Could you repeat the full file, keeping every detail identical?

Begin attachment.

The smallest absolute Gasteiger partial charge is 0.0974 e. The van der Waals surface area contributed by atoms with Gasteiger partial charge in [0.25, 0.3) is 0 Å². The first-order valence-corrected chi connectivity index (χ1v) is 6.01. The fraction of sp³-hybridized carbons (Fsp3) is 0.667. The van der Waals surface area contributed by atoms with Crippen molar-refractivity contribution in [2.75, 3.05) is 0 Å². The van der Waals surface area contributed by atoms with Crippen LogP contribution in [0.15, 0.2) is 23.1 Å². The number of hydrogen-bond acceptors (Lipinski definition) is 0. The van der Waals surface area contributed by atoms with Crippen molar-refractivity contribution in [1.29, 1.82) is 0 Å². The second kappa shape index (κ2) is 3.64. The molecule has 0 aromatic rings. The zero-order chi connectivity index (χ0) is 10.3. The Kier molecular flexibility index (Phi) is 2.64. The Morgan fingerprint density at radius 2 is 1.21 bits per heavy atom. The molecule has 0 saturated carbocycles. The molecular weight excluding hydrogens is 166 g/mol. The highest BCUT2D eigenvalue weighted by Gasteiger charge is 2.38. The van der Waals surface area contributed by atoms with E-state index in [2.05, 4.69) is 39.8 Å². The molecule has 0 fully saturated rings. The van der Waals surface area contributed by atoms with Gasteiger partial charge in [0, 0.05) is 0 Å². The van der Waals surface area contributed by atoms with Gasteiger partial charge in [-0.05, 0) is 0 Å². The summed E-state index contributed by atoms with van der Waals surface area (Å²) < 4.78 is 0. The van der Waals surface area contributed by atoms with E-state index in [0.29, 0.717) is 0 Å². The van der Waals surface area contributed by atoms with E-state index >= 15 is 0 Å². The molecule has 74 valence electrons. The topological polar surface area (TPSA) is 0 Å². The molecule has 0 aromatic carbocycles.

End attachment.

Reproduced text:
The smallest absolute Gasteiger partial charge is 0.0974 e. The van der Waals surface area contributed by atoms with Gasteiger partial charge in [0.25, 0.3) is 0 Å². The first-order valence-corrected chi connectivity index (χ1v) is 6.01. The fraction of sp³-hybridized carbons (Fsp3) is 0.667. The van der Waals surface area contributed by atoms with Crippen molar-refractivity contribution in [2.75, 3.05) is 0 Å². The van der Waals surface area contributed by atoms with Crippen LogP contribution in [0.15, 0.2) is 23.1 Å². The number of hydrogen-bond acceptors (Lipinski definition) is 0. The van der Waals surface area contributed by atoms with Crippen molar-refractivity contribution in [1.29, 1.82) is 0 Å². The second kappa shape index (κ2) is 3.64. The molecule has 0 aromatic rings. The zero-order chi connectivity index (χ0) is 10.3. The Kier molecular flexibility index (Phi) is 2.64. The Morgan fingerprint density at radius 2 is 1.21 bits per heavy atom. The molecule has 0 saturated carbocycles. The molecular weight excluding hydrogens is 166 g/mol. The highest BCUT2D eigenvalue weighted by Gasteiger charge is 2.38. The van der Waals surface area contributed by atoms with E-state index in [2.05, 4.69) is 39.8 Å². The molecule has 0 fully saturated rings. The van der Waals surface area contributed by atoms with Gasteiger partial charge in [0, 0.05) is 0 Å². The van der Waals surface area contributed by atoms with Gasteiger partial charge in [-0.05, 0) is 0 Å². The summed E-state index contributed by atoms with van der Waals surface area (Å²) < 4.78 is 0. The van der Waals surface area contributed by atoms with E-state index in [0.29, 0.717) is 0 Å². The van der Waals surface area contributed by atoms with E-state index >= 15 is 0 Å². The molecule has 74 valence electrons. The topological polar surface area (TPSA) is 0 Å². The molecule has 0 aromatic carbocycles.